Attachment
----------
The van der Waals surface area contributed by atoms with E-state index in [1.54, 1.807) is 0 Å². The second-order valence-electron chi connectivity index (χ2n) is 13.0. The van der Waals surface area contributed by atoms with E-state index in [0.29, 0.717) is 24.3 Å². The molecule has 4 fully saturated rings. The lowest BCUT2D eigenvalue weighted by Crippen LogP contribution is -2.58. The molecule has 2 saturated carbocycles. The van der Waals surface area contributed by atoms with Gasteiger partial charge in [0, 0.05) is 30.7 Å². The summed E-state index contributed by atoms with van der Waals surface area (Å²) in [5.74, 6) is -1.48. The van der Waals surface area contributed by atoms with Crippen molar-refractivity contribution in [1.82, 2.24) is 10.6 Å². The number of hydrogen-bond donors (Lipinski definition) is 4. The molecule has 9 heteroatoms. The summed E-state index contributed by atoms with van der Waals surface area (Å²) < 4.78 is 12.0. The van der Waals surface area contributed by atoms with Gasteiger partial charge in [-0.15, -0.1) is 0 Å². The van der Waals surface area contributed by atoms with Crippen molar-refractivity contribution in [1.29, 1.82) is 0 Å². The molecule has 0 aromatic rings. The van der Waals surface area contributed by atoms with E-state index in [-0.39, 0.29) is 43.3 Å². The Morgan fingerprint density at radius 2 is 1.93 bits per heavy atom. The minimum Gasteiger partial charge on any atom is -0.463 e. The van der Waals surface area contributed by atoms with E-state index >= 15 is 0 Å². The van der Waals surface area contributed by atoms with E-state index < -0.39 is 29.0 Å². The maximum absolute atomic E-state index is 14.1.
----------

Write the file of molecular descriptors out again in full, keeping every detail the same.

The van der Waals surface area contributed by atoms with E-state index in [1.54, 1.807) is 0 Å². The second-order valence-electron chi connectivity index (χ2n) is 13.0. The van der Waals surface area contributed by atoms with E-state index in [0.29, 0.717) is 24.3 Å². The molecule has 4 fully saturated rings. The lowest BCUT2D eigenvalue weighted by Crippen LogP contribution is -2.58. The molecule has 2 saturated carbocycles. The van der Waals surface area contributed by atoms with Gasteiger partial charge in [0, 0.05) is 30.7 Å². The summed E-state index contributed by atoms with van der Waals surface area (Å²) in [5.74, 6) is -1.48. The van der Waals surface area contributed by atoms with Crippen molar-refractivity contribution in [1.82, 2.24) is 10.6 Å². The number of hydrogen-bond donors (Lipinski definition) is 4. The molecule has 9 heteroatoms. The summed E-state index contributed by atoms with van der Waals surface area (Å²) < 4.78 is 12.0. The van der Waals surface area contributed by atoms with Gasteiger partial charge in [-0.15, -0.1) is 0 Å². The van der Waals surface area contributed by atoms with Crippen molar-refractivity contribution in [1.29, 1.82) is 0 Å². The molecule has 0 aromatic rings. The van der Waals surface area contributed by atoms with E-state index in [-0.39, 0.29) is 43.3 Å². The Morgan fingerprint density at radius 2 is 1.93 bits per heavy atom. The minimum Gasteiger partial charge on any atom is -0.463 e. The van der Waals surface area contributed by atoms with E-state index >= 15 is 0 Å². The van der Waals surface area contributed by atoms with E-state index < -0.39 is 29.0 Å². The maximum absolute atomic E-state index is 14.1.